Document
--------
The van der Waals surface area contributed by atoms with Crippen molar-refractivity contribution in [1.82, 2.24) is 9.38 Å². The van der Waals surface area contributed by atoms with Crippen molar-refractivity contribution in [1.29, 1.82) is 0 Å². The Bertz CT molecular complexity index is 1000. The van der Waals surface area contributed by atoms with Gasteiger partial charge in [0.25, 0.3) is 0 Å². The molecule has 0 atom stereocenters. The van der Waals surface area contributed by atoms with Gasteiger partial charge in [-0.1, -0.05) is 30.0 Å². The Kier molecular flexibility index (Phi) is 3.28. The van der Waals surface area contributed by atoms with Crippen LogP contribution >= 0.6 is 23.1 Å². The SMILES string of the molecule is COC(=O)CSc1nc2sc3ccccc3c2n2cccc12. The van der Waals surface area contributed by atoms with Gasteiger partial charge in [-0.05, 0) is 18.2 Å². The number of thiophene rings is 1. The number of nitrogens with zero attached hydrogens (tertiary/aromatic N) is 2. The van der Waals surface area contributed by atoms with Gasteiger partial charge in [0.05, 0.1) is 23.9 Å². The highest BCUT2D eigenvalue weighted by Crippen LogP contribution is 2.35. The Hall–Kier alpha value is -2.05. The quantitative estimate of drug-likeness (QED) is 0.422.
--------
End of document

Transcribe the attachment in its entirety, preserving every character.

The van der Waals surface area contributed by atoms with Crippen molar-refractivity contribution in [1.82, 2.24) is 9.38 Å². The van der Waals surface area contributed by atoms with Crippen molar-refractivity contribution in [1.29, 1.82) is 0 Å². The Bertz CT molecular complexity index is 1000. The van der Waals surface area contributed by atoms with Gasteiger partial charge in [0.25, 0.3) is 0 Å². The molecule has 0 atom stereocenters. The van der Waals surface area contributed by atoms with Gasteiger partial charge in [-0.1, -0.05) is 30.0 Å². The Kier molecular flexibility index (Phi) is 3.28. The van der Waals surface area contributed by atoms with Crippen LogP contribution >= 0.6 is 23.1 Å². The SMILES string of the molecule is COC(=O)CSc1nc2sc3ccccc3c2n2cccc12. The van der Waals surface area contributed by atoms with Gasteiger partial charge in [-0.05, 0) is 18.2 Å². The number of thiophene rings is 1. The number of nitrogens with zero attached hydrogens (tertiary/aromatic N) is 2. The van der Waals surface area contributed by atoms with Gasteiger partial charge in [0.05, 0.1) is 23.9 Å². The highest BCUT2D eigenvalue weighted by Crippen LogP contribution is 2.35. The Hall–Kier alpha value is -2.05. The quantitative estimate of drug-likeness (QED) is 0.422.